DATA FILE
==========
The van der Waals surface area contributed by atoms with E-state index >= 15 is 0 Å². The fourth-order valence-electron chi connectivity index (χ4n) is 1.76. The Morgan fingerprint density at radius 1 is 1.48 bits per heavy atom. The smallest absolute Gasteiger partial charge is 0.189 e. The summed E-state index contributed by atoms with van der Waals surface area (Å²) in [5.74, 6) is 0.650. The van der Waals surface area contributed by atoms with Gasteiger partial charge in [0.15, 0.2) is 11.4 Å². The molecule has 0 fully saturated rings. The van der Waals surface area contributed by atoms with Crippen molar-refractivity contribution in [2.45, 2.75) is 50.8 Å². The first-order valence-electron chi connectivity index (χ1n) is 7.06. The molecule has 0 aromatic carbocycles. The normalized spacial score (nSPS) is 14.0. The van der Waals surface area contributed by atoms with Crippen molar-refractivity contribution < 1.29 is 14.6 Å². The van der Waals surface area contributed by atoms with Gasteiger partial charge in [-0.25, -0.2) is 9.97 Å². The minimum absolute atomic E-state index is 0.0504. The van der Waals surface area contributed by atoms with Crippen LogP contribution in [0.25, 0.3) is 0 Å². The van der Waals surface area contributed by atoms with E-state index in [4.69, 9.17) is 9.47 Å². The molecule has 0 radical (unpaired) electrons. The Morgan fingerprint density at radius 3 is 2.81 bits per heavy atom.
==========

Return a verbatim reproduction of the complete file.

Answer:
The van der Waals surface area contributed by atoms with E-state index >= 15 is 0 Å². The fourth-order valence-electron chi connectivity index (χ4n) is 1.76. The Morgan fingerprint density at radius 1 is 1.48 bits per heavy atom. The smallest absolute Gasteiger partial charge is 0.189 e. The summed E-state index contributed by atoms with van der Waals surface area (Å²) in [5.74, 6) is 0.650. The van der Waals surface area contributed by atoms with Gasteiger partial charge in [0.15, 0.2) is 11.4 Å². The molecule has 0 fully saturated rings. The van der Waals surface area contributed by atoms with Crippen molar-refractivity contribution in [2.45, 2.75) is 50.8 Å². The first-order valence-electron chi connectivity index (χ1n) is 7.06. The molecule has 0 aromatic carbocycles. The normalized spacial score (nSPS) is 14.0. The van der Waals surface area contributed by atoms with Crippen molar-refractivity contribution < 1.29 is 14.6 Å². The van der Waals surface area contributed by atoms with Gasteiger partial charge in [-0.25, -0.2) is 9.97 Å². The minimum absolute atomic E-state index is 0.0504. The van der Waals surface area contributed by atoms with Crippen LogP contribution in [0.25, 0.3) is 0 Å². The van der Waals surface area contributed by atoms with E-state index in [4.69, 9.17) is 9.47 Å². The molecule has 0 radical (unpaired) electrons. The Morgan fingerprint density at radius 3 is 2.81 bits per heavy atom.